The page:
Christians marginally outnumber Muslims in the contemporary multi-ethnic, multi-religious Ivorian society. Ivory Coast is a secular state, and the country’s constitution provides for the freedom of religion. Religious identity in Ivory Coast transcends to political and ethnic contexts. While tensions and clashes have occurred between different religious groups, they are mainly fueled by the pursuit of political domination. Throughout history, Christians, and Muslims, the dominant religions have lived peacefully, and this harmony was threatened by the civil war.
Religious Beliefs In Ivory Coast
Islam boasts 40.2% of Ivory Coast’s population. Islam’s arrival in Ivory Coast was through the Jula traders with links to the Malinke of the Mali Empire and who established Islamic centers in the northern region of the country. Islam in modern day Ivory Coast is firmly established in the north, a situation further facilitated by the hordes of Muslim immigrants from neighboring countries such as Burkina Faso. Most Muslims in the country are Sunni and adhere to the Maliki school of thought. Sufism is also popular, and it is integrated with traditional native practices. A small population subscribes to the Ahmadiyya.
Islam in Ivory Coast is characterized by the belief of the marabout, who is regarded to be a miracle worker and who possesses both moral and magic authority. The National Islamic Council, the supreme Muslim organization in the country, exerts a significant level of influence over the country’s politics.
Protestantism And Other Forms Of Non-Catholic Christianity
26.3% of Ivorians are Protestants or non-Catholic Christians. Protestantism in Ivory Coast gained ground in 1924 championed by the British Methodists. Before the arrival of the British, William Wade Harris, a Liberian Preacher had established the Harris Church in 1914. The religion, termed as Harrism, denounced wealth in place of an austere life. Harrism is relatively popular in modern day Ivory Coast, and other churches have integrated the religion with traditional beliefs. Other Protestant Churches include the Assemblies of God, Mission Biblique, Latter-day Saints, and Baptists.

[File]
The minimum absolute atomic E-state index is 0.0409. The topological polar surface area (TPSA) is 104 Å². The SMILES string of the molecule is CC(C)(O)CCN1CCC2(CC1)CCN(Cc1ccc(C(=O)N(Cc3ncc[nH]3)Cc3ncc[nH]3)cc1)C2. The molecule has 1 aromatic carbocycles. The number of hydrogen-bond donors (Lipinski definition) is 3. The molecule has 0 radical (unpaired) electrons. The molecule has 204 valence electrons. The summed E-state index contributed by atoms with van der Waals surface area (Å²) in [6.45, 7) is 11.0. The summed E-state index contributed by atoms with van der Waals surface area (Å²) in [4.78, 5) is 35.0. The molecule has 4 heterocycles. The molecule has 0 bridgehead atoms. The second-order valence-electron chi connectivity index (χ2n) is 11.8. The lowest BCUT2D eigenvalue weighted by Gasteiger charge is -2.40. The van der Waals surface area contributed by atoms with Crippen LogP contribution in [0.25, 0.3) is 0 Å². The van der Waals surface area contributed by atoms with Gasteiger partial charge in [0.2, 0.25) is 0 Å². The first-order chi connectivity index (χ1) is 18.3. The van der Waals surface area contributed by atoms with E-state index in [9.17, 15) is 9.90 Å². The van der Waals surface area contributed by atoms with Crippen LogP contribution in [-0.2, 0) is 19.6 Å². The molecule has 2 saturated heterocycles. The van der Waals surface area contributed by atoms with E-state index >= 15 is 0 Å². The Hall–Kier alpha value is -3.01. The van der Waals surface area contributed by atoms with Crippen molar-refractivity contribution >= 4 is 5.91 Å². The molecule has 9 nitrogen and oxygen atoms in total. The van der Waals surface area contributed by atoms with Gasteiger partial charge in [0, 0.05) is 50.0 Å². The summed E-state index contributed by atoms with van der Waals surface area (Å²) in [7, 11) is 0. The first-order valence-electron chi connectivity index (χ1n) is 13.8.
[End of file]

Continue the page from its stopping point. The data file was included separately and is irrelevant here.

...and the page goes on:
Roman Catholic Christianity
Roman Catholic has a following by19.9% of the country’s population. Christianity in Ivory Coast made headway in the 20th century through French missionaries. Ivory Coast is home to the Yamoussoukro Basilica, a replica of the Saint Peter’s Basilica in Rome. The church is the largest in the world, and it was built by the former President Felix Houphouet-Boigny in his birthplace of Yamoussoukro. In some villages, patron saints have been adopted and honored on secular and religious holidays. Historically, the Roman Catholic Church has had significant influence in the country’s political affairs. The religion’s dominance is, however, being threatened by a growing Muslim population and other religious sects.
Traditional African Religions, Folk Beliefs, And Animism
8% of the population observes traditional religions, folk beliefs, and Animism. Traditional beliefs differ from one ethnicity to another but often hinged on a supreme being, ancestral spirits, and the ability to speak to them through religious figures. Veneration of ancestors is popular and shrines are built and dedicated to spirits. The belief in good and evil spirits is also notable, and rituals are undertaken to evoke the will of the good spirits. Animism, fetishism, and witchcraft especially prevail in rural Ivory Coast.
Other Religions In Ivory Coast
2% of Ivory Coast’s population does not subscribe to any established religion. Baha’i Faith, Sikhism, Buddhism and other beliefs have a 3.6% population share in the country. A growing trend in Ivory Coast is religious syncretism, where different religions are mixed. Most Ivorians, while they identify with either Islam or Christianity, still observe traditional religious practices.